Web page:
Love it or hate it, a strict preemption regime has defined U.S. labor law for decades. In 1953, shortly after Archibald Cox laid out the argument for “a rule of total federal preemption,” the Supreme Court explained that:
Congress did not merely lay down a substantive rule of law to be enforced by any tribunal competent to apply law generally to the parties. . . . Congress evidently considered that centralized administration of specially designed procedures was necessary to obtain uniform application of its substantive rules and to avoid these diversities and conflicts likely to result from a variety of local procedures and attitudes toward labor controversies.
Then, the next year, in San Diego Building Trades Council v. Garmon, the Court established the sweeping rule that any conduct even arguably protected by § 7 or prohibited by § 8 of the NLRA was not subject to state adjudication or remedies. Accordingly, employee activity protected (or arguably protected) by § 7 — including, for example, employee participation in union organizing or strike activity — is off limits to state or local intervention. So, too, for example, is employer speech about unionization, which enjoys protection under § 8(c) of the statute. Similarly, because collective bargaining is both protected by § 7 and policed by § 8’s unfair labor practice clauses, bargaining rules and obligations of both unions and employers are beyond the reach of state and local law.
Love it or hate it, the broad, Court-created preemption regime that has defined labor law since the 1950s at least has a basic symmetry, a basic good-for-the-goose-good-for-the-gander fairness: just as states can’t interfere in union organizing or labor-management relations to boost union strength, they can’t weigh in on the side of management either.
There is a narrow exception to this symmetry that came from an (until now) narrow exception to the Garmon rule. After establishing the arguably protected or prohibited preemption framework, the Garmon Court went on to hold that, if the conduct at issue is “a merely peripheral concern of the [NLRA],” or if it “touch[es] interests . . . deeply rooted in local feeling and responsibility,” the Court will “not infer that Congress had deprived the States of the power to act.” Very few decisions have found that state action escapes preemption under the “local feeling” (also known as the “local concern”) exception; the few that have generally involve violence. Although the “local feeling” exception applies formally to both union and management conduct, since it is workers and unions who are generally accused of violence (when employers deprive working people of the wages they need to survive, that doesn’t count), it is worker and union activity that is subject to state regulation under the exception.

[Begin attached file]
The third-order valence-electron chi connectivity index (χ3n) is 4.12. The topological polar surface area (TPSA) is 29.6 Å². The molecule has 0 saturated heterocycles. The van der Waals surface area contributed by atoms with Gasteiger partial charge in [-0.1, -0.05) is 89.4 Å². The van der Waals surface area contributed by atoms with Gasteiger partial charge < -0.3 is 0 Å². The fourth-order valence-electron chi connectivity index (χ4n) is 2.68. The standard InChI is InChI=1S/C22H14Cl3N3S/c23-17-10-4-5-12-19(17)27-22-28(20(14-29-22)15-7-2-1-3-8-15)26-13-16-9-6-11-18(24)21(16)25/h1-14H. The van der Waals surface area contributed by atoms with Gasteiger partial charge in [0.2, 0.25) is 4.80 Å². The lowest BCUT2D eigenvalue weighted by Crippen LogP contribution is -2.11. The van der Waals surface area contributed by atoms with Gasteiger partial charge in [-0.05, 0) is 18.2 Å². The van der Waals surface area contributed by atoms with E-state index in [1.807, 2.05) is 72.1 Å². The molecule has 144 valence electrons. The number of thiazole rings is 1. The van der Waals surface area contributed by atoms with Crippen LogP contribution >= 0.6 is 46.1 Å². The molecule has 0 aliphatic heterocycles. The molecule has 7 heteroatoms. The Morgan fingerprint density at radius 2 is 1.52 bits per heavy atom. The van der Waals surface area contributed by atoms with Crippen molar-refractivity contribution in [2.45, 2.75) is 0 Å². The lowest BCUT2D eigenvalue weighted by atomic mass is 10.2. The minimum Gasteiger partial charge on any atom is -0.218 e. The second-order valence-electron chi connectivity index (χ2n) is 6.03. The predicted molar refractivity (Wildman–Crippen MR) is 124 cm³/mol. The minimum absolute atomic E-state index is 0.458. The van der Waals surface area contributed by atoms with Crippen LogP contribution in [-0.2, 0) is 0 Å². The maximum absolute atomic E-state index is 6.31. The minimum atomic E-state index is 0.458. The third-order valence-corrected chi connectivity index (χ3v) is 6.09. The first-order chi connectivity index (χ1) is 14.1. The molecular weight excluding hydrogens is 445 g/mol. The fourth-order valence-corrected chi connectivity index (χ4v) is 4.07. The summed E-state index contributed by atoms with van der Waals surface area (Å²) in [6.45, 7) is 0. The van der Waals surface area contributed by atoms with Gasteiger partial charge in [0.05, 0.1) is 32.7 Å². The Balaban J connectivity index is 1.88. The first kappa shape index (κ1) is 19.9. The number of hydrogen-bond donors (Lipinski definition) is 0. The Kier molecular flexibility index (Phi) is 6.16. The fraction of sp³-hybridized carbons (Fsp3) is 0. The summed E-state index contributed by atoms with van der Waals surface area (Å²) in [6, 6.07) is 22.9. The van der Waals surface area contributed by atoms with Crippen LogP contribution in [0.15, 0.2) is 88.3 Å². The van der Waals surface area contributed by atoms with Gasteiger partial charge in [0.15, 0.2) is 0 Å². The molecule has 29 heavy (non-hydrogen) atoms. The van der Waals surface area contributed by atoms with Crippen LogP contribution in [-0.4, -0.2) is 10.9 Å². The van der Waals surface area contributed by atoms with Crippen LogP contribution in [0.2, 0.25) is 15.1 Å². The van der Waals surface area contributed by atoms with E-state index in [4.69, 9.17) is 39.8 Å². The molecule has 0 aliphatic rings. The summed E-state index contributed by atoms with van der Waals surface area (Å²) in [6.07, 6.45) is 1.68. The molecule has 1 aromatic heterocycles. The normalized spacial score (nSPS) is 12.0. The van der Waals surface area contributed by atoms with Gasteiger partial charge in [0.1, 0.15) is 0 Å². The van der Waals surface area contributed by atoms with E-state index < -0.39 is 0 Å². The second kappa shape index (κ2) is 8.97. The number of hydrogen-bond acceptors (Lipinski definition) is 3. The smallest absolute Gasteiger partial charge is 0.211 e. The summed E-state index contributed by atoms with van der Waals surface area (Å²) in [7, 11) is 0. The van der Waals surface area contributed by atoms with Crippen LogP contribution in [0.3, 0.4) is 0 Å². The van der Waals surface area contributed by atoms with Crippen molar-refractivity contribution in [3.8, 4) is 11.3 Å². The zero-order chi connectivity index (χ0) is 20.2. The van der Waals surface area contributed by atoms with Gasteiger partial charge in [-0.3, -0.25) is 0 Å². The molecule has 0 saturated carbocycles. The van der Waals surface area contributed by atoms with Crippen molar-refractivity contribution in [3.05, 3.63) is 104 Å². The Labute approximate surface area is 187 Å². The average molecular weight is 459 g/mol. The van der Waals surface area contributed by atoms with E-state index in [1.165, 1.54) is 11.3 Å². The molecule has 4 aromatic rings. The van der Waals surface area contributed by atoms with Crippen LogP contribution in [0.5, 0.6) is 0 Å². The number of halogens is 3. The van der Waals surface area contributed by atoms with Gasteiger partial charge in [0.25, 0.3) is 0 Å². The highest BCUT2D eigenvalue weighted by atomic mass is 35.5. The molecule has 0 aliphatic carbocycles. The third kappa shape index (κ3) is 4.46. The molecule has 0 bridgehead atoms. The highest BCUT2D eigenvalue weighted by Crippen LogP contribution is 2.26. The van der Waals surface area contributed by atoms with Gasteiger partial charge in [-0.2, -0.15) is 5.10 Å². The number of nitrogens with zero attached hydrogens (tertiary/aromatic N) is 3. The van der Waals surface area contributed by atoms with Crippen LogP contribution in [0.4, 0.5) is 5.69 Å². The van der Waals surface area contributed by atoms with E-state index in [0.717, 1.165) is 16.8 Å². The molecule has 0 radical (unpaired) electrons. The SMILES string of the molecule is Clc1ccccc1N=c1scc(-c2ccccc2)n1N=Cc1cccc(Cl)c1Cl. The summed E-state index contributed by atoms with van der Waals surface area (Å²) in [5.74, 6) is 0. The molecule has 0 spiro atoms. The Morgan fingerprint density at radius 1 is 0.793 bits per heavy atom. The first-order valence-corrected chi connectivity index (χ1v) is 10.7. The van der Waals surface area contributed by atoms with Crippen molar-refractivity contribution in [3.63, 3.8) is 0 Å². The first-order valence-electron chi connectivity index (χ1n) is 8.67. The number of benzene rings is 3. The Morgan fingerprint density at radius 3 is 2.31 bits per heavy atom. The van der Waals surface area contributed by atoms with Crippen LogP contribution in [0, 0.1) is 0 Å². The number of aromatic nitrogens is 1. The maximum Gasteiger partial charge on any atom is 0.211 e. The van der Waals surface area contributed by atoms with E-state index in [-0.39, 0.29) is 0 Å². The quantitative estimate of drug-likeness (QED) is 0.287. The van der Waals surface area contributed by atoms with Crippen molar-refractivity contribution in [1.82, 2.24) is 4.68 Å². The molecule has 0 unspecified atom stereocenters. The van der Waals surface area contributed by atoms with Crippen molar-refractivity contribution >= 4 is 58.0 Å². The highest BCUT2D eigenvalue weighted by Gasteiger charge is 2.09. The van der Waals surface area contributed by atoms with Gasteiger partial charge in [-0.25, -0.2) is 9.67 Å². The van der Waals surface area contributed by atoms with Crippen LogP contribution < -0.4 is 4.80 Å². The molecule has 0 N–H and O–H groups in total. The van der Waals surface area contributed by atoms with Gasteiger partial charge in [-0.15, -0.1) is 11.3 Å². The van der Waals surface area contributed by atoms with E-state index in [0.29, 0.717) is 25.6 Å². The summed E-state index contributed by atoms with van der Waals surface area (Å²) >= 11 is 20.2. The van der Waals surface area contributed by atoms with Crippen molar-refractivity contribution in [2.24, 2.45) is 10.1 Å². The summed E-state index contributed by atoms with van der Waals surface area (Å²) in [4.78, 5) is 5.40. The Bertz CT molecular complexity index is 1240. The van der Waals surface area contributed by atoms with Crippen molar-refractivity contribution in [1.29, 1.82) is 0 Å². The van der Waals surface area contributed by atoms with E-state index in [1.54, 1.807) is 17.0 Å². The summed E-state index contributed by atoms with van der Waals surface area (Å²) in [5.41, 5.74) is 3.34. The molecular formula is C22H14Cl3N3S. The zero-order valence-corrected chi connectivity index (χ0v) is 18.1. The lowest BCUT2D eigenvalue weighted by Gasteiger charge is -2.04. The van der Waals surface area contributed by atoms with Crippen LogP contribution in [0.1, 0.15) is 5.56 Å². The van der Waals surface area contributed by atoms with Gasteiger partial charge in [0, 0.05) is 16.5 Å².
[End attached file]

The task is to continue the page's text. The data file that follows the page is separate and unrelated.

The Supreme Court’s grant of certiorari in Glacier Northwest, Inc. v. International Brotherhood of Teamsters, Local 174 should be understood in this light. As Anita explained recently, the case involves a state tort action brought by an employer against a union for alleged intentional destruction of the employer’s property during a strike. According to the employer, when the striking truck drivers walked off the job, the concrete in their trucks hardened and became unusable. Never mind that each of the strikers drove their truck back to the employer’s plant and left the concrete mixers running in order to allow Glacier time to remove the concrete before it hardened. According to the employer, the strike actions nonetheless constituted intentional destruction of property. And, according to the employer, this kind of property destruction is subject to state court jurisdiction for two reasons: (1) it is not even arguably protected by § 7, and (2) it falls within the Garmon exception for matters of “local feeling” and is therefore not preempted by federal law. Put simply, the employer’s view is that damage to employer property occasioned by a strike is regulable by states for the same reason that criminal violence incident to a strike is regulable by states.
The employers’ argument is wrong, as a matter of existing law, for several reasons — all of which are explained clearly and persuasively by the Washington Supreme Court. As to the argument that the employees’ strike was not even arguably protected by § 7, the state supreme court explained the relevant Board rule that strikes are protected activity even when they inflict economic costs on employers, but that “employees must take reasonable precautions to protect the employer’s plant, equipment, or products from foreseeable imminent danger due to sudden cessation of work.” Because the employees arguably took such precautions here — returning their trucks to the employer’s plant and leaving the mixers running — the strike was at least arguably protected.
As to the argument that the strike activity nonetheless fell within the “local feeling” exception to Garmon preemption, the Washington court held as follows: